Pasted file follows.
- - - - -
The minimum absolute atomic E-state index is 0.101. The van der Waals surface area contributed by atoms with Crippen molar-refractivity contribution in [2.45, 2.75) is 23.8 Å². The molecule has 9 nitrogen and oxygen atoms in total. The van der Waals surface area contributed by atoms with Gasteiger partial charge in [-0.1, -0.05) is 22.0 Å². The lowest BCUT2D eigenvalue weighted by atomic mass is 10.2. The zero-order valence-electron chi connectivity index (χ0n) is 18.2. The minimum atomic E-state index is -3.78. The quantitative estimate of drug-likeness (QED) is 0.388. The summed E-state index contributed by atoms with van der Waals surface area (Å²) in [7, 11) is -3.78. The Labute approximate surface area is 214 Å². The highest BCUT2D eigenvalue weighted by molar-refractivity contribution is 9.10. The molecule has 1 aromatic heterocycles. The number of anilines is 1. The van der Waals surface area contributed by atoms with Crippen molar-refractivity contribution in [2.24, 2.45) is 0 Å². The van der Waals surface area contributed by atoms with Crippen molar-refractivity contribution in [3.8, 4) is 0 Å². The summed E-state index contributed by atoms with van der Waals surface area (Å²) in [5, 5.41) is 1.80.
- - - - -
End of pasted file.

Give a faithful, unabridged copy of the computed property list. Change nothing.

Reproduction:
The minimum absolute atomic E-state index is 0.101. The van der Waals surface area contributed by atoms with Crippen molar-refractivity contribution in [2.45, 2.75) is 23.8 Å². The molecule has 9 nitrogen and oxygen atoms in total. The van der Waals surface area contributed by atoms with Gasteiger partial charge in [-0.1, -0.05) is 22.0 Å². The lowest BCUT2D eigenvalue weighted by atomic mass is 10.2. The zero-order valence-electron chi connectivity index (χ0n) is 18.2. The minimum atomic E-state index is -3.78. The quantitative estimate of drug-likeness (QED) is 0.388. The summed E-state index contributed by atoms with van der Waals surface area (Å²) in [7, 11) is -3.78. The Labute approximate surface area is 214 Å². The highest BCUT2D eigenvalue weighted by molar-refractivity contribution is 9.10. The molecule has 1 aromatic heterocycles. The number of anilines is 1. The van der Waals surface area contributed by atoms with Crippen molar-refractivity contribution in [2.24, 2.45) is 0 Å². The van der Waals surface area contributed by atoms with Crippen molar-refractivity contribution in [3.8, 4) is 0 Å². The summed E-state index contributed by atoms with van der Waals surface area (Å²) in [5, 5.41) is 1.80.